Sunday, April 12, 2009
Moving On to the Cherry
Finally! Time to work on the leg system of this Elm Cabinet. This Euro Cherry is wonderful to work. I've had these block cut and sitting around for quit some time. This week I finally brought them out to have a more serious look. Two beautiful pieces of at least 8/4 rift-sawn material with mild fare curves. One was a bit over a foot long and the other verging on two feet each about 7" wide. Why am I going on describing these? Because it was pretty hard for me to do what I did. I was thinking of getting the two short stretchers of on the one shorter plank and hanging on to the bigger one for another project another day. It was big enough that I could have done a whole small cabinet out of! super nice drawer stock or box or frames or whatever. Especially coming from a comercial cabinet school my first reaction is to get the most efficient use of the material. But this is not what I'm here at IP for. I thought about it and knew that the graphics of the two stretchers cut from the same length side by side would not match. Even if it was a slight difference as this Cherry is more mellow than other woods. I thought this is part of what separates a good piece from a great one.
So after a little more thought I marked the two separate pieces. I knew I was going to cut them on a curve and wanted a subtle curve in the grain to flow with it. so I aimed for a very mellow rift cut heavily on the quarter-sawn side.
This is what came out. I approved with a little chuckle to myself at the band saw.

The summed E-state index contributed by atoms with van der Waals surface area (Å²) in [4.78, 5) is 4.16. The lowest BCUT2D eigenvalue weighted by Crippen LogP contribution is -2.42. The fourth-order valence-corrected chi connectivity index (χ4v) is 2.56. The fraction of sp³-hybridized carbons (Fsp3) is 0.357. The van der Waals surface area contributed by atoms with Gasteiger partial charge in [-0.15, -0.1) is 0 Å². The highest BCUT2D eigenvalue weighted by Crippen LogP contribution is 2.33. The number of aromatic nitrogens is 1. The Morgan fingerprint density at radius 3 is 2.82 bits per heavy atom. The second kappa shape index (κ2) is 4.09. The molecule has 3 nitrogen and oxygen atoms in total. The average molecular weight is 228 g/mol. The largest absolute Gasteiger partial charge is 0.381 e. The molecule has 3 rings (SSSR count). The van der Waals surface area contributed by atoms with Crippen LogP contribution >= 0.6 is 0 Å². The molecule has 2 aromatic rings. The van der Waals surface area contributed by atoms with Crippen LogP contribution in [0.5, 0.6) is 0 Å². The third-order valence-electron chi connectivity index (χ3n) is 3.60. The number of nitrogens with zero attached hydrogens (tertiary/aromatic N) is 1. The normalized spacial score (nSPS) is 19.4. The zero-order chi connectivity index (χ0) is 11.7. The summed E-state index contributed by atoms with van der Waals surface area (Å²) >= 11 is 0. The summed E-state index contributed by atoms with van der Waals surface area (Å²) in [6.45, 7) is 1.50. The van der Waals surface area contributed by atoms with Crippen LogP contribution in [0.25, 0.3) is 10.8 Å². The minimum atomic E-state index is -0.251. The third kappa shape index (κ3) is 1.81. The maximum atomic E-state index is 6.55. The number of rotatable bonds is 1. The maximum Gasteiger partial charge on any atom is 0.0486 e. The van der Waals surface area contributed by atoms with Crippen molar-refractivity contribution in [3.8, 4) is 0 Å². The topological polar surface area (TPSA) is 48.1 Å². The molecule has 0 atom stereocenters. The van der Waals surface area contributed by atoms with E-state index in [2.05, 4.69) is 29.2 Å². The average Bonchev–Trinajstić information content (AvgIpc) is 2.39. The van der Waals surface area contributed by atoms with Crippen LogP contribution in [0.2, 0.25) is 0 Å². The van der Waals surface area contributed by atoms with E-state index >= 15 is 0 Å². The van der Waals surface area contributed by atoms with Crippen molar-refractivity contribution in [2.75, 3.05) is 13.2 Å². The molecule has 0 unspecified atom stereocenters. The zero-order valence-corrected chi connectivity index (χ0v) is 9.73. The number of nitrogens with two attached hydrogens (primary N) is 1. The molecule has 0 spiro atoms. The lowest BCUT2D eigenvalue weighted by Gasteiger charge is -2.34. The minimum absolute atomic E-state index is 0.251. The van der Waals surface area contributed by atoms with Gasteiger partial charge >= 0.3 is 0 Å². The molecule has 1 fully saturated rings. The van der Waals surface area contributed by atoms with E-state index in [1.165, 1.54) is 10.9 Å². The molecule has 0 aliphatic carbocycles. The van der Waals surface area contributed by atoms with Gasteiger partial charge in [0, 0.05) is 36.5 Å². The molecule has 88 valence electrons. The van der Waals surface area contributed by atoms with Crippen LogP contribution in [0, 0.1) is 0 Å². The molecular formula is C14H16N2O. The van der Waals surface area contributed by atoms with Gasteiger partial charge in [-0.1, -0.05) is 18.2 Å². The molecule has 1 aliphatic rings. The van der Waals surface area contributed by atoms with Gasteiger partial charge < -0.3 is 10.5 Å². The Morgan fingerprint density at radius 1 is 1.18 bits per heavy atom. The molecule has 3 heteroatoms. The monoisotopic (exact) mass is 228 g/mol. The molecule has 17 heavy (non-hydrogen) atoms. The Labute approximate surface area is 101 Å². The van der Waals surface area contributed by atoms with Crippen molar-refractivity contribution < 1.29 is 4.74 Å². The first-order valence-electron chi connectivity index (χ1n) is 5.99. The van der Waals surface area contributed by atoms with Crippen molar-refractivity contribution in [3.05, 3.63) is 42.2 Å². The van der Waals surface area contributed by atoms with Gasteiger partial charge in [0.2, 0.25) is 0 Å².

Back to the legs. The cabinet has notches cut out of the corners to integrate the legs. The five sided legs offer a few slight difficulties over a four sided one, for one holding it has you work. There is a 45 degree cradle under the leg so that I can hit the back sides of the leg with a hand plain to fine tune the fit to the cabinet notches.
Then I flipped the cabinet upside down and clamped the stretcher peices where I wanted them and scored them with a knife. A sharp knife can offer a finer line to work to though it's harder to adjust than a pencil of course.
Here I'm working to those knife lines on the table saw using a quickly put together yet ACCURATE 90 degree cross-cut sled. the riser block props the work piece to help find the angle and to act as a contact point so the angle of the cut doesn't change as more matireal gets cut.
Thanks to the accuracy of the knife marking, cross-cutting, and the human eye there really wasn't a lot of fitting to do. It was a bit stressful work. The integrated legs at another side of complexity and need for accuracy than a separate stand especially on a curved cabinet such as this where there are no repeating angles. The next steps are equally, if not more critical. The preservation of the joinery location without repeating mortise alignment.